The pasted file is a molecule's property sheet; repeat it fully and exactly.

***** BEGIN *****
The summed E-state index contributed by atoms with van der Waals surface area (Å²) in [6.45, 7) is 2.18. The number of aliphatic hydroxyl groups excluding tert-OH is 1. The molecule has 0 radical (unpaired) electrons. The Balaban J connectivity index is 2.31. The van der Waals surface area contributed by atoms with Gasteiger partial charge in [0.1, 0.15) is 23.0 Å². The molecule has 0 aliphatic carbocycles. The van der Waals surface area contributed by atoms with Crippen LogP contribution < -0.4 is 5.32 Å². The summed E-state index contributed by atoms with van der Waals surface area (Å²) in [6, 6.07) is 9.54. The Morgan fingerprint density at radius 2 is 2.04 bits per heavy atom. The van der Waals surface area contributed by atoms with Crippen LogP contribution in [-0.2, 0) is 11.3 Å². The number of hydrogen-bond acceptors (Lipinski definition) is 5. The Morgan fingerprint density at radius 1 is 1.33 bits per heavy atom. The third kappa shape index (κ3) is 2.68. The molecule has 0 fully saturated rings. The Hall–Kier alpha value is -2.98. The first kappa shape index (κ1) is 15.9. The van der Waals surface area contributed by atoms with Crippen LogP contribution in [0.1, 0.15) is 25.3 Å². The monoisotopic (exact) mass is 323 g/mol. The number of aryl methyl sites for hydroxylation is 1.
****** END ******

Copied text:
The summed E-state index contributed by atoms with van der Waals surface area (Å²) in [6.45, 7) is 2.18. The number of aliphatic hydroxyl groups excluding tert-OH is 1. The molecule has 0 radical (unpaired) electrons. The Balaban J connectivity index is 2.31. The van der Waals surface area contributed by atoms with Gasteiger partial charge in [0.1, 0.15) is 23.0 Å². The molecule has 0 aliphatic carbocycles. The van der Waals surface area contributed by atoms with Crippen LogP contribution < -0.4 is 5.32 Å². The summed E-state index contributed by atoms with van der Waals surface area (Å²) in [6, 6.07) is 9.54. The Morgan fingerprint density at radius 2 is 2.04 bits per heavy atom. The van der Waals surface area contributed by atoms with Crippen LogP contribution in [-0.2, 0) is 11.3 Å². The number of hydrogen-bond acceptors (Lipinski definition) is 5. The Morgan fingerprint density at radius 1 is 1.33 bits per heavy atom. The third kappa shape index (κ3) is 2.68. The molecule has 0 fully saturated rings. The Hall–Kier alpha value is -2.98. The first kappa shape index (κ1) is 15.9. The van der Waals surface area contributed by atoms with Crippen LogP contribution in [0.1, 0.15) is 25.3 Å². The monoisotopic (exact) mass is 323 g/mol. The number of aryl methyl sites for hydroxylation is 1.